Burt Lee’s lifelong dedication to medical excellence
Several years ago, Gail DeGioia, who moved to Vero Beach from Bennington, Vermont, was surprised to see her late husband’s oncologist, Burt Lee, eating dinner at the Ocean Grill in Vero Beach.
“My first thought,” said DeGioia, who is a registered nurse in Vero, “was to wonder what such a prominent New York oncologist was doing here. My second thought was to figure out how to thank him for keeping my husband alive way beyond what was predicted.”
But, at the time, says DeGioia, she was too shy to approach him, and it would be years before she completed her mission. When she finally did this past September, Lee, 86, was suffering from complications with bladder cancer that would soon end his own life.
He died at his Riomar home last Friday, Nov. 25, with his wife of 50 years, Ann Kelly Lee, and his three children by his side.
After 32 years as a physician at Memorial Sloan-Kettering – 29 as attending senior physician and chief of the Lymphoma Division – he and Ann moved to Washington, D.C. in 1989 when he was appointed White House physician to George H.W. Bush.
It was Lee who dove under the table in Japan during that famous televised scene when Bush passed out in his dinner plate. Lee crawled to Bush, amid the legs and linen, loosening his shirt and pants to examine him and discover that the president was severely dehydrated.
It was also Lee who took a clandestine jet flight in the middle of the night to treat Boris Yeltsin’s mother in Siberia. His medical staff remembers his warning to them en route: “No vodka until we finish.”
For decades after Bush 41 left the White House, the president and Lee stayed in touch as close friends, and Lee held a reunion in Vero every few years for the White House medical staff of five nurses.
“Dr. Lee was our beloved and dedicated friend, the most giving physician we have ever known,” said retired White House nurse Paula Trivette, a lieutenant colonel in the Army.
“The world will be a less joyful place without Burt Lee,” said Bush’s Secretary of the Treasury Nick Brady, who fondly recalled a variety of vacations with Lee, including Islamorada fishing trips with Bush.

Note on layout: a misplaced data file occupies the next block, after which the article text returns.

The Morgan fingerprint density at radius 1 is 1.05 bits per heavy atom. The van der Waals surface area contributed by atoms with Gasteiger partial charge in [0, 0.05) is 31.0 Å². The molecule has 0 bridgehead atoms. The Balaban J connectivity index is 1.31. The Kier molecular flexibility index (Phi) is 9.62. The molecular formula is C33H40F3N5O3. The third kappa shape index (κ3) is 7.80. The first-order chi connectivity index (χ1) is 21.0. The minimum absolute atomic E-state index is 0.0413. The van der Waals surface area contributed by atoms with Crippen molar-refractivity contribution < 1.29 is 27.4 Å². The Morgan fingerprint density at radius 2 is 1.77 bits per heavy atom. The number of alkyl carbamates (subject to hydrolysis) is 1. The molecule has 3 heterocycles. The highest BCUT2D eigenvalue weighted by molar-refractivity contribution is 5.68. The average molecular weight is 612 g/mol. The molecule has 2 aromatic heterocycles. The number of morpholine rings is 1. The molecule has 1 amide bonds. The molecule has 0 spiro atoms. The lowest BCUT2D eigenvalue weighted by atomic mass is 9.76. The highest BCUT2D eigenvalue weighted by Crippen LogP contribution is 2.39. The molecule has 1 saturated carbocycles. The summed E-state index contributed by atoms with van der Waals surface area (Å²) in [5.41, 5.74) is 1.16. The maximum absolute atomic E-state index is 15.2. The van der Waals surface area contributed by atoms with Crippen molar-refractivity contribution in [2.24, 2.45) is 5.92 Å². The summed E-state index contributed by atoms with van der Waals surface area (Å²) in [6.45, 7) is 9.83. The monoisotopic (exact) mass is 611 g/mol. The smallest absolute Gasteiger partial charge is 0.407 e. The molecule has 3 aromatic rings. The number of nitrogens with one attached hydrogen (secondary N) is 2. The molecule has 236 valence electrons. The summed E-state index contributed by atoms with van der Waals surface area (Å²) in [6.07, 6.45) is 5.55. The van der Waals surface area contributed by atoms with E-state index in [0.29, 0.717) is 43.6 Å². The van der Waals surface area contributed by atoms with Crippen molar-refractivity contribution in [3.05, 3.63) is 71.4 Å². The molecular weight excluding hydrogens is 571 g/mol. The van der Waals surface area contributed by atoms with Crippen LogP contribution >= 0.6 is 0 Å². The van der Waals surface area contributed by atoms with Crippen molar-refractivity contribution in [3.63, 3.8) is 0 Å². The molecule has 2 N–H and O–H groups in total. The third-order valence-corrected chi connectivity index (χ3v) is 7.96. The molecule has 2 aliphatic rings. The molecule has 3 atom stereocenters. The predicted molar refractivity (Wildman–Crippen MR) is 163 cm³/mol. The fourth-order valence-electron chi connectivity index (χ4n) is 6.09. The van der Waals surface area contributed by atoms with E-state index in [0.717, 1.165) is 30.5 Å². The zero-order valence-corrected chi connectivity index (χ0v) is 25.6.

“When we played golf, Burt would say that as a physician he was very disciplined, but it was not something that translated to his chipping,” said Brady.
The treasury secretary and doctor had been friends since Yale, graduating together in the class of 1952. Lee had come to Yale from Phillips Andover Academy and hoped to become a physician. But, he said, he couldn’t score high enough in organic chemistry to get into Columbia Medical School where he wanted to go and almost gave up, before his grandfather Charles Auchincloss hatched a plan.
“Dear boy,” Lee recalled his grandfather saying, “we need to hire a Yale lab instructor to be a live-in tutor for the summer.”
“The draw was that my grandfather’s brownstone on 70th and Park was air-conditioned,” said Lee.
But, even with the tutor, who was quite happy with the cool temperature and deluxe surroundings, Lee fell one point short of the required score to enter Columbia med school. It took his wife Polly, soon to be the mother of their three children, to get him in.
“She went to the hospital where the admissions chief was a patient and went in his room and begged him to take a chance on me,” said Lee.
As a result, he entered Columbia University College of Physicians and Surgeons in the fall of 1952, which he always called “P’n S.”
When he was in VNA Hospice a few weeks ago, Lee’s grandson Sam, a third-year student at “P’n S” and one of five grandchildren, called him to talk about classes.
After they hung up, Lee, always self-deprecating, muttered, “Ten times smarter than I ever was.”
But by all accounts Lee was a star student in medical school, with an uncanny sense of diagnosing patients (whom he never called “patients” but “people”) based on physical examinations, observations and conversations with them and their families.
After medical school, he interned at Bellevue Hospital in New York, overseeing the care of dozens of patients in rows of metal beds in drafty rooms with open windows. From there, he went to Marine boot camp at Parris Island, and then worked as a doctor at an Army hospital in Stuttgart, Germany, where he lived with Polly and their three children, Chip Lee, Jackie Antoine and Roz Naylor.
He later described his first wife as “my best friend until things fell apart,” and his second wife Ann, whom he met three years after his divorce, as “someone I was crazy, madly in love with.”
After his military stint, Lee was offered a position at Memorial Sloan Kettering in New York. One of his fellows, Paul Hetzel, now an oncologist in Springfield, Mass., described Lee as “someone who could read a patient better than anyone I know.”
He also said Lee taught him another hugely important lesson: “Never be afraid to question something you don’t think is right.”
Among the high-profile patients whom Lee advised was the Shah of Iran. But Lee’s recommendation of immediate spleen surgery was not followed and later became the subject of arguments over whether that might have saved the shah’s life.
He also advised Jacqueline Kennedy Onassis, his sister’s close friend, to get aggressive treatment for her non-Hodgkin’s lymphoma – to “throw the kitchen sink at it.” But she, instead, chose a less grueling treatment.
In 1980, unknown court reporter Louis DeGioia came to Sloan-Kettering with lymphoma and was assigned to Burt Lee. As with all of his “people,” Lee was a great listener and very serious.